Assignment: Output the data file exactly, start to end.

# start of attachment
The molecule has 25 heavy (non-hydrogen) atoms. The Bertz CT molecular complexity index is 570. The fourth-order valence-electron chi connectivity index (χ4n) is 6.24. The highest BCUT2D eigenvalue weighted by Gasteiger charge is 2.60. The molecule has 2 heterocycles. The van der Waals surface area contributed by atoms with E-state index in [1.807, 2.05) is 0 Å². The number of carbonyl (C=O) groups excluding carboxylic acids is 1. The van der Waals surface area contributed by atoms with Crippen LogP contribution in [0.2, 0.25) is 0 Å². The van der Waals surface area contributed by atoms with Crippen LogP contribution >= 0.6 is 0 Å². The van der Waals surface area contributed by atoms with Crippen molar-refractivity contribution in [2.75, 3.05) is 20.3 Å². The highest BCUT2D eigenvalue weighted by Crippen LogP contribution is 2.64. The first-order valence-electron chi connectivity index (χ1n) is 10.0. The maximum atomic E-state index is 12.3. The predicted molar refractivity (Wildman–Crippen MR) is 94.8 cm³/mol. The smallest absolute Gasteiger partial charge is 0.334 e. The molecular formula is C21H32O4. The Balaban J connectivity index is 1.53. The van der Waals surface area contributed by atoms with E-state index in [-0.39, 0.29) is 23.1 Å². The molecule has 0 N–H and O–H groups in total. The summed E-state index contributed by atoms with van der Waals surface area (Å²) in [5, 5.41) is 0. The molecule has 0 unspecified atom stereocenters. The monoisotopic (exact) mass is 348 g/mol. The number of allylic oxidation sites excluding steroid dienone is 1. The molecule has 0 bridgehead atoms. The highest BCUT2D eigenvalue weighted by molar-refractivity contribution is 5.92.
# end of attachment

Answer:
The molecule has 25 heavy (non-hydrogen) atoms. The Bertz CT molecular complexity index is 570. The fourth-order valence-electron chi connectivity index (χ4n) is 6.24. The highest BCUT2D eigenvalue weighted by Gasteiger charge is 2.60. The molecule has 2 heterocycles. The van der Waals surface area contributed by atoms with E-state index in [1.807, 2.05) is 0 Å². The number of carbonyl (C=O) groups excluding carboxylic acids is 1. The van der Waals surface area contributed by atoms with Crippen LogP contribution in [0.2, 0.25) is 0 Å². The van der Waals surface area contributed by atoms with Crippen LogP contribution >= 0.6 is 0 Å². The van der Waals surface area contributed by atoms with Crippen molar-refractivity contribution in [2.75, 3.05) is 20.3 Å². The highest BCUT2D eigenvalue weighted by Crippen LogP contribution is 2.64. The first-order valence-electron chi connectivity index (χ1n) is 10.0. The maximum atomic E-state index is 12.3. The predicted molar refractivity (Wildman–Crippen MR) is 94.8 cm³/mol. The smallest absolute Gasteiger partial charge is 0.334 e. The molecular formula is C21H32O4. The Balaban J connectivity index is 1.53. The van der Waals surface area contributed by atoms with E-state index in [-0.39, 0.29) is 23.1 Å². The molecule has 0 N–H and O–H groups in total. The summed E-state index contributed by atoms with van der Waals surface area (Å²) in [5, 5.41) is 0. The molecule has 0 unspecified atom stereocenters. The monoisotopic (exact) mass is 348 g/mol. The number of allylic oxidation sites excluding steroid dienone is 1. The molecule has 0 bridgehead atoms. The highest BCUT2D eigenvalue weighted by molar-refractivity contribution is 5.92.